People who eat an egg a day may have a significantly lower risk of cardiovascular diseases, according to a study carried out in China. Cardiovascular disease (CVD) is the leading cause of death and disability worldwide, including China, mostly due to ischaemic heart disease and stroke, according to the study published in the journal Heart. Researchers from Peking University in China examined the associations between egg consumption and cardiovascular disease, ischaemic heart disease, major coronary events, haemorrhagic stroke and ischaemic stroke.
“The study finds that there is an association between moderate level of egg consumption (up to 1 egg per day) and a lower cardiac event rate,” researchers said. They used data from the China Kadoorie Biobank (CKB) study, an ongoing prospective study of around half a million (512,891) adults aged 30 to 79 from 10 different geographical areas in China.
The applicants were recruited between 2004-2008 and were enquired about the frequency of their egg consumption. The researchers focused on 416,213 participants who were free of prior cancer, CVD and diabetes. From that group at a median follow-up of 8.9 years, a total of 83,977 cases of CVD and 9,985 CVD deaths were documented, as well as 5,103 major coronary events.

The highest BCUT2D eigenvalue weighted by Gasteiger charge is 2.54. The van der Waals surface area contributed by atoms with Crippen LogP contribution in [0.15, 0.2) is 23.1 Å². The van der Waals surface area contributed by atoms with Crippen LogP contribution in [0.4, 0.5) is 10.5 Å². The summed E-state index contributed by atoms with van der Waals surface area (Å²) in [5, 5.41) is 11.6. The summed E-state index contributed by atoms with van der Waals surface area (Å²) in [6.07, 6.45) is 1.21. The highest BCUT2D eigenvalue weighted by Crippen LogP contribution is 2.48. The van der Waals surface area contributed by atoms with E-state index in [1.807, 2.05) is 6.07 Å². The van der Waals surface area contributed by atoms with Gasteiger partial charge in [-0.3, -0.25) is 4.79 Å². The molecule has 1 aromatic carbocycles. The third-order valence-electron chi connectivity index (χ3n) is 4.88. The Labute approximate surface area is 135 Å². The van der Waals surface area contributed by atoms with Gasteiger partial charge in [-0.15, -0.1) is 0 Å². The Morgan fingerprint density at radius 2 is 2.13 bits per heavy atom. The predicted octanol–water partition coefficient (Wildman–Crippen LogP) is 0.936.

At the start of the study period, 13.1 per cent of participants reported daily consumption and 9.1 per cent reported never or very rare consumption of eggs. Eggs are a projecting source of dietary cholesterol, but they include high-quality protein as well, many vitamins and bioactive components such as phospholipids and carotenoids.
Analysis of the results showed that compared with people not consuming eggs, daily egg consumption was associated with a lower risk of CVD overall.
In particular, daily egg consumers had a 26 per cent lower risk of haemorrhagic stroke, a 28 per cent lower risk of haemorrhagic stroke death and an 18 per cent lower risk of CVD death.
There was a 12 per cent reduction in risk of ischaemic heart disease observed for people consuming eggs daily, when compared with the ‘never or rarely’ consumption category.